While there is no ‘I’ in ‘team’, there are three in ‘irritating’ which is how one in three Brits (32%) would describe hearing that cliché at work.
Buzzwords and jargon seem to be unavoidable in the modern workplace, no matter how annoying people might find them.
Business telecommunications provider, 4Com, has looked into the phenomenon, surveying office workers across the UK to discover the nation’s most irritating office jargon.
The top 15 most annoying buzzwords and phrases are:
- There’s no ‘I’ in ‘team’ (32%)
- Let’s touch base (24%)
- Thinking outside the box (21.3%)
- 110 percent (15%)
- I’ll just ping that over (14%)
- Let’s arrange a chemistry meeting (14%)
- No brainer (13%)
- Smashed it (13%)
- Close of play (13%)
- Game-changer (11%)
- Having bandwidth to take on more (11%)
- Win-win (11%)
- Run the numbers (11%)
- Play hardball (10%)
- It’s on my radar (10%)
Despite one in three (31%) of those surveyed agreeing that office jargon is annoying, almost a quarter (23%) admitted that they used buzzwords daily, and one in fifty confessing to using them every hour!
Additionally, the survey looked into the jargon that UK workers use most often. The top 15 most common office buzzwords and phrases are:
- ASAP (50%)
- No brainer (42%)
- Thinking outside the box (41%)
- To be fair (38%)
- At the end of the day (37%)
- Win-win (35%)
- Catch up (32%)
- Give you a heads up (29%)
- I’ve got a lot on my plate (27%)
- Close of play (27%)
- Back to the drawing board (26%)
- Best practice (25%)
- Hit the ground running (20)
- There’s no ‘I’ in team (19%)
- Smashed it (19%)
The least irritating, but commonplace office phrase is asking to “catch up” rather than to discuss – only 2% said this bugs them. It begs the question why is office slang so widespread when one in four people (24%) admit to having used buzzwords like “square the circle”, “blue sky thinking” or “unstructured data” without being fully sure of their meaning?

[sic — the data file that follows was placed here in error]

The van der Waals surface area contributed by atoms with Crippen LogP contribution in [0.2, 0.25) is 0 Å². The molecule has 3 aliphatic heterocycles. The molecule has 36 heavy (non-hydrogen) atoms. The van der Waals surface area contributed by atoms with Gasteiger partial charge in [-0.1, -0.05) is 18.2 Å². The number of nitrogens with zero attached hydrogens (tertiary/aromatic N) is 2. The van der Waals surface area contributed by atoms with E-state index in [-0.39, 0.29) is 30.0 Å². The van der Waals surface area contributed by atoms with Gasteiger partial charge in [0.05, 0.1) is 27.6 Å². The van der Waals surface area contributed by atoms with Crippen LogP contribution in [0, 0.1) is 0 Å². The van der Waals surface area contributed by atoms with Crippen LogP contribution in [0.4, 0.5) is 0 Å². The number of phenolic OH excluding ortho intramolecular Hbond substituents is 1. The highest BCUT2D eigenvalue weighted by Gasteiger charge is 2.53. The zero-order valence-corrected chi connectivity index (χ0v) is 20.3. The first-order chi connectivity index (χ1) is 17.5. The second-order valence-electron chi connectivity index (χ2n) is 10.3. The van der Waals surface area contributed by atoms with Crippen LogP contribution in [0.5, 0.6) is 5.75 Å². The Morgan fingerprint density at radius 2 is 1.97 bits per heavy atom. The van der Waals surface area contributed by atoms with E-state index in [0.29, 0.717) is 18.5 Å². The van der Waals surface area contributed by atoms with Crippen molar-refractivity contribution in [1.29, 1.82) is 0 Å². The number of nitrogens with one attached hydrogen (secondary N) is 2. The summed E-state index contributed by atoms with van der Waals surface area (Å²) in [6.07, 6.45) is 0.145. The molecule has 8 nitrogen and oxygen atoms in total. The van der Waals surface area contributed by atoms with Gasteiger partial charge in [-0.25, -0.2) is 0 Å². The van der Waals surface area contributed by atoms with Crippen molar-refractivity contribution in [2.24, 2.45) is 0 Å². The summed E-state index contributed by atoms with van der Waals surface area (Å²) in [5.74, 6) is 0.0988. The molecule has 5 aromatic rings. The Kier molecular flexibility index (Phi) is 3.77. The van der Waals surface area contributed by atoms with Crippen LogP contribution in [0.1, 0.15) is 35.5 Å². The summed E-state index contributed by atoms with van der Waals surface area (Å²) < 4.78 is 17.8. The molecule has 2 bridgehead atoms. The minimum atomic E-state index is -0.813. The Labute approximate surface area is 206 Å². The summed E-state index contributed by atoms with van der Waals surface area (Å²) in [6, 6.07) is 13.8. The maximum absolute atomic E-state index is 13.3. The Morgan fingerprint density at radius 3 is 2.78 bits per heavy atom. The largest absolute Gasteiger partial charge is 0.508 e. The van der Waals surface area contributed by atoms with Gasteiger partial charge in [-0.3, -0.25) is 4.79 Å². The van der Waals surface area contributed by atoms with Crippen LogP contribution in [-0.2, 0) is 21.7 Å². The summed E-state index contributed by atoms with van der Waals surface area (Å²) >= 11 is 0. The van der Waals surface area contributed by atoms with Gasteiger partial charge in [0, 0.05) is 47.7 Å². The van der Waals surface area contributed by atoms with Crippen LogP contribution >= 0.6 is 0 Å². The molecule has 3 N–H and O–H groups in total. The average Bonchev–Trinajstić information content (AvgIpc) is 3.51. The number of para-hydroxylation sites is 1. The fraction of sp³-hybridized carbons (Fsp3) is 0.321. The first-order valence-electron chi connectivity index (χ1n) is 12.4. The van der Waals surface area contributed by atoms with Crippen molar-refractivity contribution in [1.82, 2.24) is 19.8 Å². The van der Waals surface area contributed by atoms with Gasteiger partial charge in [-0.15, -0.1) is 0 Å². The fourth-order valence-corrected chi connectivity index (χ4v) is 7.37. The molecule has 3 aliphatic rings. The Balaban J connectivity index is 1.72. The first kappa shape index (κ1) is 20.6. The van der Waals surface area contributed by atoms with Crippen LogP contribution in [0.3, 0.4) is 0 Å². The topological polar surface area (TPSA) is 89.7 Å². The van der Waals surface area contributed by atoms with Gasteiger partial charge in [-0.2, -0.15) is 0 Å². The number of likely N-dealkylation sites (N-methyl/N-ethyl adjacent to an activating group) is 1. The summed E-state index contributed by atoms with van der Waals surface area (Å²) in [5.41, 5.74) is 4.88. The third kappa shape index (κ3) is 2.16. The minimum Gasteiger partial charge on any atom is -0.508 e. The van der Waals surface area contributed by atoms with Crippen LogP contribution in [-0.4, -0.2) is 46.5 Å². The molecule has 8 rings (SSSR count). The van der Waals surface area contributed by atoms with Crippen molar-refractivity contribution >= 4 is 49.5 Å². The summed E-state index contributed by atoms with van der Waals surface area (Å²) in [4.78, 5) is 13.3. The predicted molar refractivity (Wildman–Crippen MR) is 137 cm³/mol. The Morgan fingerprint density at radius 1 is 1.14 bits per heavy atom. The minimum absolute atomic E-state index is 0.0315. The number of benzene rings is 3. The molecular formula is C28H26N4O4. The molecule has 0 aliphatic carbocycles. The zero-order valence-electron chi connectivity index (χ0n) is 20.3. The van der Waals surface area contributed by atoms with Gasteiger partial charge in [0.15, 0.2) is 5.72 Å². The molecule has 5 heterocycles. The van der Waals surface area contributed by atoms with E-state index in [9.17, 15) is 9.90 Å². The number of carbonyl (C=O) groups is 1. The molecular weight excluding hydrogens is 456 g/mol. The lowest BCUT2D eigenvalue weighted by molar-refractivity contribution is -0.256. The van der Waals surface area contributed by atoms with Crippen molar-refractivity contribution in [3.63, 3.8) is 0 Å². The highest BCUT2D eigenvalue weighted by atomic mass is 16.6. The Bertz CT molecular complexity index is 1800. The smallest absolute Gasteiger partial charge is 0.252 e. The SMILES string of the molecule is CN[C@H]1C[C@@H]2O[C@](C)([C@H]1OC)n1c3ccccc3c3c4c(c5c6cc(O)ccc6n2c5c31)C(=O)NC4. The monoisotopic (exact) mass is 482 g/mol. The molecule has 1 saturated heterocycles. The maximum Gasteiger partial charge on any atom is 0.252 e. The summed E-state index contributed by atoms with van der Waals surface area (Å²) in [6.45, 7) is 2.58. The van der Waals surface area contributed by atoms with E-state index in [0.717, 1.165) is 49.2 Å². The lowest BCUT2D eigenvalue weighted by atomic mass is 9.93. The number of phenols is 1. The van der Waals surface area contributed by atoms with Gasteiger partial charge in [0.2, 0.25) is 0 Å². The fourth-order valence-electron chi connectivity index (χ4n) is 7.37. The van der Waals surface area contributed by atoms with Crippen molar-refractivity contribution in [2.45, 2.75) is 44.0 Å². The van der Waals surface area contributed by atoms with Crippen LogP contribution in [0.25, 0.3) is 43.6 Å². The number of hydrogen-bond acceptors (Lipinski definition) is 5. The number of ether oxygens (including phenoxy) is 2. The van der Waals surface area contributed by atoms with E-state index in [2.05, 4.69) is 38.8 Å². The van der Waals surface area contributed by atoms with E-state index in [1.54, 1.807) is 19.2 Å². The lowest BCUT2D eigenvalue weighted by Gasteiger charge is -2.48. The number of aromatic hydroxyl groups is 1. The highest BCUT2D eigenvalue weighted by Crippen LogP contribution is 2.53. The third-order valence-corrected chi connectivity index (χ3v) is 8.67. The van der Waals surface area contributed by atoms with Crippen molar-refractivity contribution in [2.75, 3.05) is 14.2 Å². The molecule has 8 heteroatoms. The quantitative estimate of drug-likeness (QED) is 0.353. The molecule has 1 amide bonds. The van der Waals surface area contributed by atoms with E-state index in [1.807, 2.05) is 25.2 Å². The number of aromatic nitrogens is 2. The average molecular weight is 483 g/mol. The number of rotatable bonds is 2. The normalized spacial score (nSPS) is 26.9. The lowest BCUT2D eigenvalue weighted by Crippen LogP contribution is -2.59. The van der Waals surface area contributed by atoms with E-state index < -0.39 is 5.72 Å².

Some admit that they have fallen into using these phrases without really noticing (18%), while others intentionally use this language at work to make themselves appear more professional (7%). A portion of workers even confessed they like it when their colleagues use office jargon and buzzwords (9%).
Commenting on the research, Mark Pearcy, Head of Marketing at 4Com said, “We can all be guilty of using the odd buzzword or two when talking to colleagues. It might sound snappier in an email, but unless the person receiving it knows exactly what you mean, there’s not much point!
“As a telecoms provider, we are all about communication – the more straightforward, the better. When it comes to making a point or explaining your ideas, it’s definitely more important to be understood than to sound slick.”
To help you find out how you fare when it comes to office jargon, 4Com has created a quiz to help Brits identify how annoying they are in the workplace based on the buzzwords and phrases they use the most. Try it out here and see if you are better than your colleagues. True, there’s no ‘I’ in ‘team’, but there’s definitely an ‘M’ and an ‘E’.